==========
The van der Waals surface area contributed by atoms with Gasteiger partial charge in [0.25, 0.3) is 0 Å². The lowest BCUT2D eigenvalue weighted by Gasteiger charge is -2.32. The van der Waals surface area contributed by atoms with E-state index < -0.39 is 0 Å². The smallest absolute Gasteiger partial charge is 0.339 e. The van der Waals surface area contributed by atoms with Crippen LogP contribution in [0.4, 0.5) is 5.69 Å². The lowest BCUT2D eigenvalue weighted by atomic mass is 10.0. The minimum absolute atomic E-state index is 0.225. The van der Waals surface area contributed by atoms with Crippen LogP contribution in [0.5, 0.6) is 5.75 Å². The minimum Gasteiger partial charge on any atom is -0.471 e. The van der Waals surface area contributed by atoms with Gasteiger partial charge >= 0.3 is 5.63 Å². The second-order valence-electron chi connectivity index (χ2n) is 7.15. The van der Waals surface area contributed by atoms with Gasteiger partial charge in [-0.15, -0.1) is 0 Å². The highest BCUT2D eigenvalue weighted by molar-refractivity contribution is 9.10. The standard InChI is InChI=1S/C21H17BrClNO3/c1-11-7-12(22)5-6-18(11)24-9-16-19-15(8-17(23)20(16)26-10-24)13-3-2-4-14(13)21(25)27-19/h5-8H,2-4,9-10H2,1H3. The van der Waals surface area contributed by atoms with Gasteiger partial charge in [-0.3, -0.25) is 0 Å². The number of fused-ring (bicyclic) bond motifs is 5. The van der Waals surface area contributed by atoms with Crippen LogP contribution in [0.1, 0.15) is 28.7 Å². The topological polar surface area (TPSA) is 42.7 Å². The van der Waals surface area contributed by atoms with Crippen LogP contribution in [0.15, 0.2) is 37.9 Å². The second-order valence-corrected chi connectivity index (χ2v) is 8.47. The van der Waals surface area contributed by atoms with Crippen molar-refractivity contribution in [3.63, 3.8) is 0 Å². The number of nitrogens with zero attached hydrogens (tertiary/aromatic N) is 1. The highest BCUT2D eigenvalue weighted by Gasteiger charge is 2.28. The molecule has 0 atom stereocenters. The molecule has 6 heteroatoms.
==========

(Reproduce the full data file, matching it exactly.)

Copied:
The van der Waals surface area contributed by atoms with Gasteiger partial charge in [0.25, 0.3) is 0 Å². The lowest BCUT2D eigenvalue weighted by Gasteiger charge is -2.32. The van der Waals surface area contributed by atoms with E-state index < -0.39 is 0 Å². The smallest absolute Gasteiger partial charge is 0.339 e. The van der Waals surface area contributed by atoms with Crippen LogP contribution in [0.4, 0.5) is 5.69 Å². The lowest BCUT2D eigenvalue weighted by atomic mass is 10.0. The minimum absolute atomic E-state index is 0.225. The van der Waals surface area contributed by atoms with Crippen LogP contribution in [0.5, 0.6) is 5.75 Å². The minimum Gasteiger partial charge on any atom is -0.471 e. The van der Waals surface area contributed by atoms with Gasteiger partial charge >= 0.3 is 5.63 Å². The second-order valence-electron chi connectivity index (χ2n) is 7.15. The van der Waals surface area contributed by atoms with Gasteiger partial charge in [-0.15, -0.1) is 0 Å². The highest BCUT2D eigenvalue weighted by molar-refractivity contribution is 9.10. The standard InChI is InChI=1S/C21H17BrClNO3/c1-11-7-12(22)5-6-18(11)24-9-16-19-15(8-17(23)20(16)26-10-24)13-3-2-4-14(13)21(25)27-19/h5-8H,2-4,9-10H2,1H3. The van der Waals surface area contributed by atoms with Gasteiger partial charge in [-0.3, -0.25) is 0 Å². The number of fused-ring (bicyclic) bond motifs is 5. The van der Waals surface area contributed by atoms with Crippen LogP contribution in [0.1, 0.15) is 28.7 Å². The topological polar surface area (TPSA) is 42.7 Å². The van der Waals surface area contributed by atoms with Crippen LogP contribution in [0.15, 0.2) is 37.9 Å². The second-order valence-corrected chi connectivity index (χ2v) is 8.47. The van der Waals surface area contributed by atoms with Crippen molar-refractivity contribution in [3.63, 3.8) is 0 Å². The number of nitrogens with zero attached hydrogens (tertiary/aromatic N) is 1. The highest BCUT2D eigenvalue weighted by Gasteiger charge is 2.28. The molecule has 0 atom stereocenters. The molecule has 6 heteroatoms.